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Father, Son and Holy Rift

For Pastor Chuck Smith, the big issues are undebatable. For Chuck Smith Jr., also a pastor, it's not so crystal clear. Something had to give.

September 02, 2006|Christopher Goffard | Times Staff Writer

Smith Jr. weeps before his congregation, making no secret of his ongoing battle with depression that took him to the brink of suicide after his 1993 divorce. At the time, he stood before his congregation explaining that his wife of 18 years, the mother of his five children, was leaving him despite his effort to save the marriage.

"In my mind," he wrote in his book "Frequently Avoided Questions," "divorce was an alien behavior that could not touch true Christians, let alone a minister."

A friend got him a psychiatrist, and the psychiatrist got him antidepressants. A local pastor called for his resignation, but his congregation sent hundreds of letters of support.

"My vulnerability allowed them to love me in need," he said.

Still, his condition alienated him further from his father's church, where depression is widely viewed as a spiritual problem bespeaking flawed faith.

William Alnor, a longtime Calvary congregant and former pastor, expressed the view in stark terms: "I don't believe any Christian leader should be flirting with depression."

Fundamentalists have also been troubled in recent years by gestures they see as a throwback to paganism, such as Smith Jr. giving the sign of the cross at services and hanging his sanctuary with paintings of Jesus in the iconic Byzantine style. In 2005, to make matters worse, he took several extended retreats to a Catholic monastery in Big Sur.

One of his most vocal detractors, William Alnor's wife, Jackie, denounced his "decline into Catholic contemplative mystical religion" and protested outside his church. "I could sense the darkness around that place," she wrote on her Apostasy Alert webpage.

The squall intensified with the 2005 publication of the elder Smith's book "When Storms Come," which Smith Jr. edited. Among many additions Smith Jr. made was a quote from a priest, Anthony de Mello, whose Jesuit affiliation alarmed evangelicals. And on Page 103, Smith Jr. inserted the suggestion that breathing exercises might put one in a spiritually receptive state.

This seemed, in the eyes of some, dangerously close to endorsing a Buddhist practice.

As complaints mounted, the elder Smith announced that the offending passages had not been his work and ordered the book revised. Then, in May, the younger Smith got a visit from his father's brother, Paul. As Smith Jr. recalled, his uncle spoke of redefining what it meant to belong to Calvary Chapel. He seemed uncomfortable, seemed to be driving at something, but couldn't quite say it.

"We've had some problems with the book," he finally said, as Smith Jr. recalled.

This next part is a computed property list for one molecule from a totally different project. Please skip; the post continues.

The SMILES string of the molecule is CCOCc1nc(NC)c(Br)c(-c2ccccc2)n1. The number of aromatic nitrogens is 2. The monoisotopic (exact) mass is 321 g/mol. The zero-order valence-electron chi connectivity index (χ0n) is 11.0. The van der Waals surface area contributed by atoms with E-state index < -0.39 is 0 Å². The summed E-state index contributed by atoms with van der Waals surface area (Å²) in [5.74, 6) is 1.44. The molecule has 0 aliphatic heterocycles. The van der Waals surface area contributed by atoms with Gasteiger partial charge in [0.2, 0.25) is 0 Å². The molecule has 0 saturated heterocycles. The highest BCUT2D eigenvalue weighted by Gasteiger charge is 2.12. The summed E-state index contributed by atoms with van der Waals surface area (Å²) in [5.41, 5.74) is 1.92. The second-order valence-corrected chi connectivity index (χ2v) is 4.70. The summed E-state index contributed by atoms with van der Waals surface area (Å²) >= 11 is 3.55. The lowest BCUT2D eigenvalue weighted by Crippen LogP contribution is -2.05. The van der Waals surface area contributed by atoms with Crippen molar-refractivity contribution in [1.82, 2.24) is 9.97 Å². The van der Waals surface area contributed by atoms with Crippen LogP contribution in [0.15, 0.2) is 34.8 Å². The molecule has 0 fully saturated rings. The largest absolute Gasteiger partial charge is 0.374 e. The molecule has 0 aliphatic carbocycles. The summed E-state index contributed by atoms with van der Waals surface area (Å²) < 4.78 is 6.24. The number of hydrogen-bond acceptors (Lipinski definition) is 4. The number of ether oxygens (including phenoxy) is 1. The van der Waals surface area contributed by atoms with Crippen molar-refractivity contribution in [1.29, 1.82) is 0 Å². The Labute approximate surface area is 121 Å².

Smith Jr. knew what was in the air -- his 35-year affiliation with Calvary was at an end. He volunteered to sever his ties. He said his uncle sighed in relief.

In no time, the link to Smith Jr.'s Dana Point church was dropped from Calvary's website. Soon, the elder Smith issued a memo denouncing the use of icons, Eastern influences, "special breathing techniques," tolerance for homosexuality and "the soft peddling of hell as the destiny of those who reject the salvation offered through Jesus Christ."

The memo did not identify his son by name, but Smith Jr. said he read it as a personal attack.

The elder Smith "loves his son," William Alnor said. "I think that's why he held off so long in lowering the boom. I think if it had been anyone else in the Calvary Chapel movement promoting the doctrines Chuck Jr. promoted, he would have been long gone."


In person, the elder Smith, a stocky, rosy-skinned man with kind eyes and snowy hair at the temples, is warmth itself. His office is attached to the low-slung, pavilion-size church at the border of Costa Mesa and Santa Ana where he still preaches to a weekend congregation of 15,000. On his desk: jars of candy for his grandchildren and great-grandchildren. On his shelf: a crown made of ferocious-looking thorns from the Holy Land.

He stresses how much he loves his son, regrets that he didn't spend more time with him as he grew up: "Surely he's not a clone, and I respect and admire him for that. There's nothing shoddy about his ministry at all."

He shrugs off the controversy as the result of critics who "get on and blog their ignorance," adding: "If you don't march to their drumbeat, they begin to pick at you, and once you put on that hypercritical mode, you can find plenty of things to criticize."

Reminded of the memo he issued cracking down on his son's views, the father replies, calmly and amiably, that he and his son are just aiming for different audiences, and he doesn't want to alienate the one he has. He says their relationship is stronger than ever, even deepened by the controversy.

"I don't feel that he's an apostate at all. If he would begin to question that Jesus is the son of God, then I would be concerned."


On a recent summer day, the younger Smith sat in the second-floor office of the Dana Point home he shares with his second wife, Barbara, a physical therapist.

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